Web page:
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Nightstorm Predator

Predators
by Monkey Boy

I'm not going to go as far as taking credit for the idea that NECA should do a series of Kenner homage Predators that reinterprets the latter companies funky '90s figures, but I'm pretty sure we mentioned it here on OAFE before NECA ever made any public announcements. Just sayin'.

Now that we've got our Lost Tribe, a handful of Dutches and a couple of Dead Enders, the time has at last come for NECA to drop its Kenner Preds on us. Seeing these things in the package, in person, with their infra-red color motif and cartoon Predator illustrations, I definitely got hit with a bigger wave of nostalgia than I was expecting. After all, these weren't like Star Wars or GI Joe or Teenage Mutant Ninja Turtles, that I had when I was a kid kid. Kenner's Predator figures were released in 1994, one year after they debuted their equally-film-inaccurate Aliens line. I was 10, or maybe 11?

Ah, but perhaps that's it. That's usually the age when boys start to realize they should maybe grow out of toys. But me, that was around when I realized I was probably never going to outgrow action figures. And there wasn't a lot of other action figures to collect at that time, remember: it was the dayglo era of GI Joe, right before the line would go on hiatus until 1997, and Star Wars wouldn't be back with Power of the Force 2 until 1995. So I suppose Kenner's Aliens and Predator figures were the right figures at the right time for me in that transition period when I discovered I was going to be man child forever. Thus, nostalgia.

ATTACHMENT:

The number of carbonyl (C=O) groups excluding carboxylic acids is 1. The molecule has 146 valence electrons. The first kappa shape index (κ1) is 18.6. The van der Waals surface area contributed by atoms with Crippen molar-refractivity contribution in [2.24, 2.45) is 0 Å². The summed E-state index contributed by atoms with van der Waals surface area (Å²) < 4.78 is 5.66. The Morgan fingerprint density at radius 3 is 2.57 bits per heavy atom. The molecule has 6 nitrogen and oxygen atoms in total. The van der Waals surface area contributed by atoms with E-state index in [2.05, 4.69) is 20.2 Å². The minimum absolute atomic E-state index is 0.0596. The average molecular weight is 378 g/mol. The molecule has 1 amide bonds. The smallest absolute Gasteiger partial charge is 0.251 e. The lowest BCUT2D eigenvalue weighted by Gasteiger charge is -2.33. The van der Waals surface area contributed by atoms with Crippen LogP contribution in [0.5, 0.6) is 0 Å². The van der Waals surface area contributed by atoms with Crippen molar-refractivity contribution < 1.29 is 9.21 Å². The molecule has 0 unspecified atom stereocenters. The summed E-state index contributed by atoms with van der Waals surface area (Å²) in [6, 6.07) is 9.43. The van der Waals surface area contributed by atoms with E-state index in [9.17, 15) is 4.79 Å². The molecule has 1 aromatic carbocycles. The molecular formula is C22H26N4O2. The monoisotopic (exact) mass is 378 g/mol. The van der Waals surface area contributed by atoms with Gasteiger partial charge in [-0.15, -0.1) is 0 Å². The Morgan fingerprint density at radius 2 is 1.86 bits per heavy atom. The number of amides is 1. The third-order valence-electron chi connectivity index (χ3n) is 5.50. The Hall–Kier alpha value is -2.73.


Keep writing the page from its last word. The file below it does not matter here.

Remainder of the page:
The figures were never that great, and they never really looked like the movie designs. But at the time, they were the only figures from either franchise that were available, unless you wanted to build model kits or hunt down one of those old Kenner "Big Chap" Aliens from 1979. So I bought them, and loved them and hated them at the same time, wondering why they couldn't be more like the character designs from the movies. And then NECA came and made the figures I always wanted, and now they're bringing it full circle by giving us figures based on the Kenner designs but with all the articulation and detail of today's NECA figures.

Over 4,000 years ago, before the ancient feud between the Yautja and the Rouges [sic] (Super Predators), Nighstorm accompanied one of the first yautja Xenomorph hunts to Egypt. However, he did not approve of the Yautja code of honor, feeling that it gave too much power and significance to the prey they hunted. Thus the feud between the tribes began and Nightstorm's legend soon grew amongst his kind, eventually leading him to Elder status. He set out to unite the rest of the Super Predator tribe, ruthlessly hunted nothing less than the noble Yautja warriors.